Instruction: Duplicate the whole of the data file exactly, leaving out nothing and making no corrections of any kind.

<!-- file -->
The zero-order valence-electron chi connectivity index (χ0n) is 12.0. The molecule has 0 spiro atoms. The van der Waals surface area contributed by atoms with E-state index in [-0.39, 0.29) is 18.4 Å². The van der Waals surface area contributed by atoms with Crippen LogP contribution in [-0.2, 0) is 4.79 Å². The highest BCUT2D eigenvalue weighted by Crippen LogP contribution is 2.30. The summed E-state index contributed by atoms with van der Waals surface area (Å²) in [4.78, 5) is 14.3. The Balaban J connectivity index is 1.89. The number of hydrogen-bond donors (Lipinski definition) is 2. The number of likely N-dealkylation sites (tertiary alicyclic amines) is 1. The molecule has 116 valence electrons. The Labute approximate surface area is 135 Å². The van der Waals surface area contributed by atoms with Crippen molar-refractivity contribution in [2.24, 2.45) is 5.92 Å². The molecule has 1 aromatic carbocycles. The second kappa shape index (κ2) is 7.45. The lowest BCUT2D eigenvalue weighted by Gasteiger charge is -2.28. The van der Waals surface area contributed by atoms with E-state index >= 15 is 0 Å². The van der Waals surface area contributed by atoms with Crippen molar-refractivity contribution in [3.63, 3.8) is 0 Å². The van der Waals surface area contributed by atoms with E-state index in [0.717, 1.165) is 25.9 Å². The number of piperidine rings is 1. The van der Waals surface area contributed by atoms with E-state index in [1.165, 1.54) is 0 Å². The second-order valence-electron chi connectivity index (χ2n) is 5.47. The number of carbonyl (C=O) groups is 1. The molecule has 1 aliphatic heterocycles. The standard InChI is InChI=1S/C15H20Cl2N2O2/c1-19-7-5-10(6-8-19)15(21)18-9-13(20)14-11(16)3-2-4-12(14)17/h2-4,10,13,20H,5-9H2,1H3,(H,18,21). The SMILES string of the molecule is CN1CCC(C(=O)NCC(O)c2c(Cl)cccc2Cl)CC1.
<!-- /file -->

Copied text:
The zero-order valence-electron chi connectivity index (χ0n) is 12.0. The molecule has 0 spiro atoms. The van der Waals surface area contributed by atoms with E-state index in [-0.39, 0.29) is 18.4 Å². The van der Waals surface area contributed by atoms with Crippen LogP contribution in [-0.2, 0) is 4.79 Å². The highest BCUT2D eigenvalue weighted by Crippen LogP contribution is 2.30. The summed E-state index contributed by atoms with van der Waals surface area (Å²) in [4.78, 5) is 14.3. The Balaban J connectivity index is 1.89. The number of hydrogen-bond donors (Lipinski definition) is 2. The number of likely N-dealkylation sites (tertiary alicyclic amines) is 1. The molecule has 116 valence electrons. The Labute approximate surface area is 135 Å². The van der Waals surface area contributed by atoms with Crippen molar-refractivity contribution in [2.24, 2.45) is 5.92 Å². The molecule has 1 aromatic carbocycles. The second kappa shape index (κ2) is 7.45. The lowest BCUT2D eigenvalue weighted by Gasteiger charge is -2.28. The van der Waals surface area contributed by atoms with E-state index >= 15 is 0 Å². The van der Waals surface area contributed by atoms with Crippen molar-refractivity contribution in [3.63, 3.8) is 0 Å². The van der Waals surface area contributed by atoms with E-state index in [0.717, 1.165) is 25.9 Å². The number of piperidine rings is 1. The van der Waals surface area contributed by atoms with E-state index in [1.165, 1.54) is 0 Å². The second-order valence-electron chi connectivity index (χ2n) is 5.47. The number of carbonyl (C=O) groups is 1. The molecule has 1 aliphatic heterocycles. The standard InChI is InChI=1S/C15H20Cl2N2O2/c1-19-7-5-10(6-8-19)15(21)18-9-13(20)14-11(16)3-2-4-12(14)17/h2-4,10,13,20H,5-9H2,1H3,(H,18,21). The SMILES string of the molecule is CN1CCC(C(=O)NCC(O)c2c(Cl)cccc2Cl)CC1.